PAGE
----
I sympathized with Sue. There'd been times in my earlier life when I suffered each time I got up to speak. God knows how my impressions reacted to what turned out to be a very artificial speaker.
In 1968, I flew to Chicago for Crain Communications to give a talk to 100 visiting Japanese businessmen. No sooner had I begun speaking than a translator simultaneously began interpreting, loud, in Japanese. Disconcerting? To say the least. Had I known in advance, "forewarned is forearmed."
In 1991, I provided a workshop for students, administrators, teachers and professors at New York Medical College, Valhalla, NY. One female professor confessed, "All I need to get 'agida' is to be invited to speak to a group."
In 1983, in Indianapolis, Indiana, over a drink with my client company administrator, I described a particularly-distressing example of utter fear earlier that afternoon by one of his employees: "The poor guy stuttered, went silent, grabbed and almost shredded the outsides of both pants, paralleled. "
"Oh, that must have been, so-and-so," said my client. "He'd once been institutionalized." I pleaded that he never assign such a risk case to me … or anyone … again. "I'm not a psychiatrist," I insisted, "but I imagine another such experience might send him back … for good."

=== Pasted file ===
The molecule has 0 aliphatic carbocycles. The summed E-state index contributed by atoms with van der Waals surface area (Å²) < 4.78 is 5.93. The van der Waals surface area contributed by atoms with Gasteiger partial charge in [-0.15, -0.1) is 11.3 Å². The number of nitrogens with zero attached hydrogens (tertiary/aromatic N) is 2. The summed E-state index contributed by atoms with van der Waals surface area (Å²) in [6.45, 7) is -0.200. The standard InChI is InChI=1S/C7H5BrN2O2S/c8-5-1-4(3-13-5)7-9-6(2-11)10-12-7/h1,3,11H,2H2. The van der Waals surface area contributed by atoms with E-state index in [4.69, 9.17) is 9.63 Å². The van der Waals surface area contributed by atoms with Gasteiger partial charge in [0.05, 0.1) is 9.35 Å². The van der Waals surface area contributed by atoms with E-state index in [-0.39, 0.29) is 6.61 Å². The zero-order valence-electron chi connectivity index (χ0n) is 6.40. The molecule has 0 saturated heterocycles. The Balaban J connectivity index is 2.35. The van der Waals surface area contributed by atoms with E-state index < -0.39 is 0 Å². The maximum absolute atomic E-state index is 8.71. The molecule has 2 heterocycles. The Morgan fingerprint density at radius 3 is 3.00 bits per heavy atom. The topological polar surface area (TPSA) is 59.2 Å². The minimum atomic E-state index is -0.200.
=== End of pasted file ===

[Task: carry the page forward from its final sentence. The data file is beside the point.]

I suppose there are as many manifestations of SpeakerStress (sm) as there are scared speakers. Other than the horrible feelings one gets, physical evidence abounds. And it's anything but comforting to the victim. Or reassuring to the audience that the speaker knows his subject.
Nonetheless, these indications are but the tip of an iceberg so far as the potential negative impact upon a speaker's audience. And, THAT MOST CRITICAL element, only the rare speaker ever considers in his panic.
Next time you speak, would it behoove you to have a friend or two watch, listen and take notes of your behavior up front? Or video? Suggest they ask themselves,
(1) Does he clasp his hands in front … or behind … his back? (2) Is one or are both hands in his pocket (s)? (3) If you wear eyeglasses, does he regularly push them up on the bridge of his nose, whether or not they need it? (4) Does he brush his hair back, again, needlessly? (5) Does he fidget with his fingers? Pick or brush lint off his suit? (6) Does he rock back and forth on his feet? Or lean off on one side? Then the other? (7) Does he pace back and forth in front of the audience? And excuse it, claiming, "I'm more 'comfortable' that way." Face it: you're nervous. "And the heck with its effect upon my audience." (8) Where are his eyes? Up on the ceiling? On the floor? At his fingernails? (9) Is he whispering? Speaking too softly to be heard EVEN in the front row? Mumbling? (10) Is his voice boring? Does it lack variety? Change of pace, volume, emphases? Does his speech sound memorized? Rote?